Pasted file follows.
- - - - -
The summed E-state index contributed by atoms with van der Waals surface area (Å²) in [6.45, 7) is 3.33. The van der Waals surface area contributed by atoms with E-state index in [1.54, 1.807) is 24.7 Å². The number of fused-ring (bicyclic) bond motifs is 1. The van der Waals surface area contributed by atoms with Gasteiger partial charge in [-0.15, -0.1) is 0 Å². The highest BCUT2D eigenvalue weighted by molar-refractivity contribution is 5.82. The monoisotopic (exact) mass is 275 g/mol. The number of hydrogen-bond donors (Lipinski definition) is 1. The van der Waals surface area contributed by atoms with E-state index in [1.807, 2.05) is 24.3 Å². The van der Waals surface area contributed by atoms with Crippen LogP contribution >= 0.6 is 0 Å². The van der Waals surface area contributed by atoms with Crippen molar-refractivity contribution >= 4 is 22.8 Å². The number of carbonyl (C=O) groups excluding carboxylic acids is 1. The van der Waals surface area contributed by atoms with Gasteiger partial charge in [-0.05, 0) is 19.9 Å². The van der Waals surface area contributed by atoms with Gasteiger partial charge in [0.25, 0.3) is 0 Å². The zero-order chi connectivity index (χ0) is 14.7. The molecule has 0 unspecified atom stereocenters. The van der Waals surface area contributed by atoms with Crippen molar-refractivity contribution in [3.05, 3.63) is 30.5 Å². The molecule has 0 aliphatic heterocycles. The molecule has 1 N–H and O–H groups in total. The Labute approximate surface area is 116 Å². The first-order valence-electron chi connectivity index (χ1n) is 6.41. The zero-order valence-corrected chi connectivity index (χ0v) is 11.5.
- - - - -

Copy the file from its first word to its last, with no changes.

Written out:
The summed E-state index contributed by atoms with van der Waals surface area (Å²) in [6.45, 7) is 3.33. The van der Waals surface area contributed by atoms with E-state index in [1.54, 1.807) is 24.7 Å². The number of fused-ring (bicyclic) bond motifs is 1. The van der Waals surface area contributed by atoms with Gasteiger partial charge in [-0.15, -0.1) is 0 Å². The highest BCUT2D eigenvalue weighted by molar-refractivity contribution is 5.82. The monoisotopic (exact) mass is 275 g/mol. The number of hydrogen-bond donors (Lipinski definition) is 1. The van der Waals surface area contributed by atoms with E-state index in [1.807, 2.05) is 24.3 Å². The van der Waals surface area contributed by atoms with Crippen LogP contribution >= 0.6 is 0 Å². The van der Waals surface area contributed by atoms with Crippen molar-refractivity contribution >= 4 is 22.8 Å². The number of carbonyl (C=O) groups excluding carboxylic acids is 1. The van der Waals surface area contributed by atoms with Gasteiger partial charge in [-0.05, 0) is 19.9 Å². The van der Waals surface area contributed by atoms with Gasteiger partial charge in [0.25, 0.3) is 0 Å². The zero-order chi connectivity index (χ0) is 14.7. The molecule has 0 unspecified atom stereocenters. The van der Waals surface area contributed by atoms with Crippen molar-refractivity contribution in [3.05, 3.63) is 30.5 Å². The molecule has 0 aliphatic heterocycles. The molecule has 1 N–H and O–H groups in total. The Labute approximate surface area is 116 Å². The first-order valence-electron chi connectivity index (χ1n) is 6.41. The zero-order valence-corrected chi connectivity index (χ0v) is 11.5.